# Speed Time Graph

Here we will learn about a speed-time graph including drawing, and reading from speed-time graphs. We will also learn about finding acceleration and distance travelled from a speed-time graph.

There are also speed-time graph worksheets based on Edexcel, AQA and OCR exam questions, along with further guidance on where to go next if you’re still stuck.

## What is a speed time graph?

A speed time graph is a graph that shows the motion of an object against time.

They can also be referred to as velocity-time graphs.

The units of speed used for a speed-time graph can vary, but the most common are kilometres per hour (km/h), metres per second (m/s) and miles per hour (mph).

E.g.

This speed-time graph shows the speed of an object in metres per second over a 10 second period.

The object accelerated from rest at a constant rate for 4 seconds until it reached a speed of 10 \ m/s. It then remained travelling at 10 \ m/s for a further 5 seconds before then decelerating to rest in 1 second. (Decelerating is when an object slows down.)

The straight line numbered \bf{1} shows a constant acceleration. This acceleration can be calculated by finding the gradient of the line.

Acceleration is the rate of change in speed over time. Here is the formula

\text{Acceleration }= \frac{\text{change in speed}}{\text{change in time}}

The horizontal line numbered \bf{2} shows the object moving at a constant speed.

The straight line numbered \bf{3} has a negative gradient, therefore, shows a deceleration (the object is slowing down).

The total distance the object has moved can be found by calculating the area under the speed-time graph.

The average speed can be calculated by dividing the total distance travelled by the total time taken.

### What is a speed time graph? ## How to draw a speed time graph

In order to draw a speed time graph:

1. Draw a horizontal axis for the time and a vertical axis for the speed.
2. Use the information about the speed of the object to plot points on the graph.
3. Join the points with straight line segments.

### Explain how to draw a speed time graph ## Related lessons on rates of change

Speed time graph is part of our series of lessons to support revision on rates of change. You may find it helpful to start with the main rate of change lesson for a summary of what to expect, or use the step by step guides below for further detail on individual topics. Other lessons in this series include:

## Speed time graph examples

### Example 1: completing a speed-time graph

The speed-time graph shows the speed of a car for the first 10 seconds of a journey.

After the first 10 seconds the car maintains its speed for 20 seconds. It then decelerates at a constant rate and stops after a further 15 seconds.

Complete the speed-time graph for the journey of the car.

1. Draw a horizontal axis for the time and a vertical axis for the speed.

The graph already has axes drawn and labelled so go straight to step 2. The first part of the journey has been drawn. We can see that the car travelled for 10 seconds, starting from rest and accelerating to a speed of 12 \ m/s.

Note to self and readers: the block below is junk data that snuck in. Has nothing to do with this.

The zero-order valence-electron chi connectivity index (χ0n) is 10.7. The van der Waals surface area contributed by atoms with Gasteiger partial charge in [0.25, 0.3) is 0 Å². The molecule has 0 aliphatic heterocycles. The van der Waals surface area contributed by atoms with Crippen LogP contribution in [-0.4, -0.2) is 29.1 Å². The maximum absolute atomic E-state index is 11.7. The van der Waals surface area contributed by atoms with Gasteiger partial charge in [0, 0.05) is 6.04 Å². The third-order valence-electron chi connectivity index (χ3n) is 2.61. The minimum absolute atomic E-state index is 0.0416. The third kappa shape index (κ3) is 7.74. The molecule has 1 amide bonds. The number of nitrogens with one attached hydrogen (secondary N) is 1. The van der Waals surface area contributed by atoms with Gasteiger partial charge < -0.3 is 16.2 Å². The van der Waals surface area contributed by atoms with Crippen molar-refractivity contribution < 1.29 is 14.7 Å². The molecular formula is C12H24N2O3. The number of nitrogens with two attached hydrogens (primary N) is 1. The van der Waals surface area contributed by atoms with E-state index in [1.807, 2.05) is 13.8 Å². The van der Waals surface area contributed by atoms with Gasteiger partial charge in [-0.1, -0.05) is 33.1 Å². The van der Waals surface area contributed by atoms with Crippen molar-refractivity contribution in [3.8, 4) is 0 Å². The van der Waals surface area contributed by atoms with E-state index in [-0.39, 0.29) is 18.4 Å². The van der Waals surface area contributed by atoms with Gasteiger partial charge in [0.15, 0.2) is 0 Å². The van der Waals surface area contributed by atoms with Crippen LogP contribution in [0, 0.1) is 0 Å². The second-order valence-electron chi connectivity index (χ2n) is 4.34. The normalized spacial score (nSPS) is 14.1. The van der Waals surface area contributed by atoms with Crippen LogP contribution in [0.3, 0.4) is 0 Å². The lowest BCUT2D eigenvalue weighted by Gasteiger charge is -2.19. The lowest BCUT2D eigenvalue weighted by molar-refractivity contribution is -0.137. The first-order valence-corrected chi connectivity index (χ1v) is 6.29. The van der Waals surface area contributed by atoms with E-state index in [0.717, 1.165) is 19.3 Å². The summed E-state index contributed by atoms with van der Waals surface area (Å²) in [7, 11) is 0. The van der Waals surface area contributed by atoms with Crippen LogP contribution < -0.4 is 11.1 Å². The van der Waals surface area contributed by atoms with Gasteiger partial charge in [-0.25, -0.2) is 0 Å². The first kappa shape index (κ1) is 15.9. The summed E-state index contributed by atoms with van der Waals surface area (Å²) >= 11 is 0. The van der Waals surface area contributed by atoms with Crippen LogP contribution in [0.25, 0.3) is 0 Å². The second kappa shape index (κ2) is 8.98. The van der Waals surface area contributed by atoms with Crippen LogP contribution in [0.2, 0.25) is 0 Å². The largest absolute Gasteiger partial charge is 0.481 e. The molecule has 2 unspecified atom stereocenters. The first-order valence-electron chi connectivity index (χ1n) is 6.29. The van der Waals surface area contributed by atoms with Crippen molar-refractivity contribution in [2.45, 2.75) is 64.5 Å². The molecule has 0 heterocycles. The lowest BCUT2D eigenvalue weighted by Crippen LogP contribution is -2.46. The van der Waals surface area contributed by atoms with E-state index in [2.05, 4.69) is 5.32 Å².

2Use the information about the speed of the object to plot points on the graph.

The car maintains the speed for 20 seconds so we need to plot a point at the same vertical height, 12 \ m/s , when the time is 30 seconds. We then must plot a point at 45 seconds with a speed of 0 \ m/s \ (10+20+15=45).

3Join the points with straight line segments.t.

### Example 2: drawing a speed-time graph

An object accelerates from rest at a constant rate for 5 seconds and reaches a speed of 8 \ m/s. The object maintains this speed for a further 6 seconds.

Draw a speed-time graph for the motion of the object.

The object reaches a maximum speed of 8 \ m/s and the total time the object has travelled is 11 seconds.

The object starts from rest, reaches 8 \ m/s at 5 seconds and remains at 8 \ m/s until 11 seconds

Plot points at (0,0), \ (5,8) and (11,8).

### Example 3: drawing a speed-time graph

At 12:00, a train is travelling at 60 \ km/h. It maintains this speed for 15 minutes and then begins to decelerate at a constant rate for 5 minutes until it reaches a speed of 30 \ km/h. It then maintains this speed for a further 20 minutes.

Draw a speed-time graph for the motion of the train.

The horizontal axis needs to start at 12:00 and end at 12:40.

The vertical axis needs to have a maximum speed of 60 \ km/h.

Plot points at (12:00,60), \ (12:15,60), \ (12:20,30) and (12:40,30).

## How to interpret a speed time graph

In order to interpret a speed time graph:

1. Locate any relevant points from the speed-time graph.
2. Check the information required.
3. Use the appropriate process for the following.

Period of constant speed – look for where the line is horizontal.

Acceleration – find the gradient of the line.

Distance travelled for a time period – find the area under the graph.

Average speed – divide the total area by the total time.

### Explain how to interpret a speed time graph ## Interpreting speed time graph examples

### Example 4: finding the acceleration from a speed-time graph

The speed-time graph shows the speed of an object over a 16 second period.

Find the acceleration of the object.

The object accelerates from rest to a speed of 12 \ m/s after 16 seconds

The straight line is from (0,0) to (16,12).

The acceleration of the object is required.

Acceleration – find the gradient of the line.

The acceleration is the gradient of the line.

The gradient can be found using

\text{acceleration }= \frac{\text{change in speed}}{\text{change in time}} = \frac{12}{16}=0.75 \ m/s^2

### Example 5: finding a deceleration from a speed-time graph

The speed-time graph shows the speed of a vehicle.

Find the deceleration of the vehicle in the last part of its journey.

The vehicle decelerates between (1.5,60) and (3,0)